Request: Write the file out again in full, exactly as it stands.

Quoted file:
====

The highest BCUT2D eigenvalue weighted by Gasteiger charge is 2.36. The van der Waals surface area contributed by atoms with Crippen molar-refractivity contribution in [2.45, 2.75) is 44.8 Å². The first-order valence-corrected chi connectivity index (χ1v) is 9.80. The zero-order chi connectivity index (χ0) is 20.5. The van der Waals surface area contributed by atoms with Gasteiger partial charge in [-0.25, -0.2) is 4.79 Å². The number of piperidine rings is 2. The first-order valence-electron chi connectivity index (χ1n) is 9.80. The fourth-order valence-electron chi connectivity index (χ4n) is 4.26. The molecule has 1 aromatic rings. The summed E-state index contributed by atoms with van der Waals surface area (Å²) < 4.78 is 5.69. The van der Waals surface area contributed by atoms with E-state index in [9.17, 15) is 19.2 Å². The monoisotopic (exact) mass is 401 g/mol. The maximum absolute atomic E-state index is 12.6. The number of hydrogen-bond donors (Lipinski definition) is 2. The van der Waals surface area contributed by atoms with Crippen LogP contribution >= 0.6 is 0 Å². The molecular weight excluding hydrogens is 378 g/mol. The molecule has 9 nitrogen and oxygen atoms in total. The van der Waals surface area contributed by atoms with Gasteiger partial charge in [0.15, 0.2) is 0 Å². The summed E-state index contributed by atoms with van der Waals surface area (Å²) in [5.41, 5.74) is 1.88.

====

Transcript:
The highest BCUT2D eigenvalue weighted by Gasteiger charge is 2.36. The van der Waals surface area contributed by atoms with Crippen molar-refractivity contribution in [2.45, 2.75) is 44.8 Å². The first-order valence-corrected chi connectivity index (χ1v) is 9.80. The zero-order chi connectivity index (χ0) is 20.5. The van der Waals surface area contributed by atoms with Gasteiger partial charge in [-0.25, -0.2) is 4.79 Å². The number of piperidine rings is 2. The first-order valence-electron chi connectivity index (χ1n) is 9.80. The fourth-order valence-electron chi connectivity index (χ4n) is 4.26. The molecule has 1 aromatic rings. The summed E-state index contributed by atoms with van der Waals surface area (Å²) < 4.78 is 5.69. The van der Waals surface area contributed by atoms with E-state index in [9.17, 15) is 19.2 Å². The monoisotopic (exact) mass is 401 g/mol. The maximum absolute atomic E-state index is 12.6. The number of hydrogen-bond donors (Lipinski definition) is 2. The van der Waals surface area contributed by atoms with Crippen LogP contribution >= 0.6 is 0 Å². The molecular weight excluding hydrogens is 378 g/mol. The molecule has 9 nitrogen and oxygen atoms in total. The van der Waals surface area contributed by atoms with Gasteiger partial charge in [0.15, 0.2) is 0 Å². The summed E-state index contributed by atoms with van der Waals surface area (Å²) in [5.41, 5.74) is 1.88.